The remarkable woman at heart of the smash New York Times bestseller and Oscar-winning film Hidden Figures tells the full story of her life, including what it took to work at NASA, help land the first man on the moon, and live through a century of turmoil and change. In 2015, at the age of 97, Katherine Johnson became a global celebrity. President Barack Obama awarded her the prestigious Presidential Medal of Freedom—the nation’s highest civilian honor—for her pioneering work as a mathematician on NASA’s first flights into space. Her contributions to America’s space program were celebrated in a blockbuster and Academy-award nominated movie. In this memoir, Katherine shares her personal journey from child prodigy in the Allegheny Mountains of West Virginia to NASA human computer. In her life after retirement, she served as a beacon of light for her family and community alike. Her story is centered around the basic tenets of her life—no one is better than you, education is paramount, and asking questions can break barriers. The memoir captures the many facets of this unique woman: the curious “daddy’s girl,” pioneering professional, and sage elder. This multidimensional portrait is also the record of a century of racial history that reveals the influential role educators at segregated schools and Historically Black Colleges and Universities played in nurturing the dreams of trailblazers like Katherine. The author pays homage to her mentor—the African American professor who inspired her to become a research mathematician despite having his own dream crushed by racism. Infused with the uplifting wisdom of a woman who handled great fame with genuine humility and great tragedy with enduring hope, My Remarkable Journey ultimately brings into focus a determined woman who navigated tough racial terrain with soft-spoken grace—and the unrelenting grit required to make history and inspire future generations.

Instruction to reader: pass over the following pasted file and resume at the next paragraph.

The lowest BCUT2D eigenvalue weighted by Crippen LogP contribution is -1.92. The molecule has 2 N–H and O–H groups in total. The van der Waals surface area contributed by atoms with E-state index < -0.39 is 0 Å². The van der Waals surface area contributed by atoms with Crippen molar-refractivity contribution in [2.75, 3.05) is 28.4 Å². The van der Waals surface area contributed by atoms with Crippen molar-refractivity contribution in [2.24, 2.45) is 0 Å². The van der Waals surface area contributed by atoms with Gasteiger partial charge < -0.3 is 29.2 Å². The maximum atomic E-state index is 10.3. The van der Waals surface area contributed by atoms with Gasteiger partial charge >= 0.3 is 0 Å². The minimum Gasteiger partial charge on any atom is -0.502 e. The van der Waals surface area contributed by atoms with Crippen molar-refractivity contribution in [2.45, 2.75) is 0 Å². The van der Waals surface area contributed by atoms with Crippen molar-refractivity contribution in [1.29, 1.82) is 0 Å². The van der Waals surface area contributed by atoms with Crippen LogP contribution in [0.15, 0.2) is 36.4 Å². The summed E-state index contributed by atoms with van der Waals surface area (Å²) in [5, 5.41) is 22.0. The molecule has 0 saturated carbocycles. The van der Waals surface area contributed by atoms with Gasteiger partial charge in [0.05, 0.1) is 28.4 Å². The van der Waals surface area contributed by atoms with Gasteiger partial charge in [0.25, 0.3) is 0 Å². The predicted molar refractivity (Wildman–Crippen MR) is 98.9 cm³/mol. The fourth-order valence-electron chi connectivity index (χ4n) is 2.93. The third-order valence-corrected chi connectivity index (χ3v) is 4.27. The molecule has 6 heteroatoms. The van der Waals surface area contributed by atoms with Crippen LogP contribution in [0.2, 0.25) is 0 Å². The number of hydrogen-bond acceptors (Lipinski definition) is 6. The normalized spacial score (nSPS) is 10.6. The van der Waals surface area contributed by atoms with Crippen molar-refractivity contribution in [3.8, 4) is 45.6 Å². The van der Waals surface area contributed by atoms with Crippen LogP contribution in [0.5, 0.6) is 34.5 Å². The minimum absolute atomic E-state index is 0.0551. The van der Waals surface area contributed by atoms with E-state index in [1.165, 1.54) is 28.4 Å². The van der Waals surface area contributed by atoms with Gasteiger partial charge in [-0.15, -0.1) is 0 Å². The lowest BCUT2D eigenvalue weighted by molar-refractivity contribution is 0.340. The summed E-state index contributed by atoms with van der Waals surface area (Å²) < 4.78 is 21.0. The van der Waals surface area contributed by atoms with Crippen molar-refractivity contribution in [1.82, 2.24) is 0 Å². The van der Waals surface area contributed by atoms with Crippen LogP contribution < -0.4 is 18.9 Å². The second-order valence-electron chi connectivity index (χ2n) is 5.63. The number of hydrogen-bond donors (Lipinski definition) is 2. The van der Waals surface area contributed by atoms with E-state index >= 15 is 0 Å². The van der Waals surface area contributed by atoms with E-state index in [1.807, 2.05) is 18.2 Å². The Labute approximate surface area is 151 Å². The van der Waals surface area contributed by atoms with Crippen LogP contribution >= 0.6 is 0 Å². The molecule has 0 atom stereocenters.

The Latecomer


Book Description

*A New York Times Notable Book of 2022* *A Washington Post Notable Work of Fiction* *An NPR Best Book of the Year* *A New Yorker Best Book of 2022* From the New York Times bestselling author of The Plot, Jean Hanff Korelitz’s The Latecomer is a layered and immersive literary novel about three siblings, desperate to escape one another, and the upending of their family by the late arrival of a fourth. The Latecomer follows the story of the wealthy, New York City-based Oppenheimer family, from the first meeting of parents Salo and Johanna, under tragic circumstances, to their triplets born during the early days of IVF. As children, the three siblings – Harrison, Lewyn, and Sally – feel no strong familial bond and cannot wait to go their separate ways, even as their father becomes more distanced and their mother more desperate. When the triplets leave for college, Johanna, faced with being truly alone, makes the decision to have a fourth child. What role will the “latecomer” play in this fractured family? A complex novel that builds slowly and deliberately, The Latecomer touches on the topics of grief and guilt, generational trauma, privilege and race, traditions and religion, and family dynamics. It is a profound and witty family story from an accomplished author, known for the depth of her character studies, expertly woven storylines, and plot twists.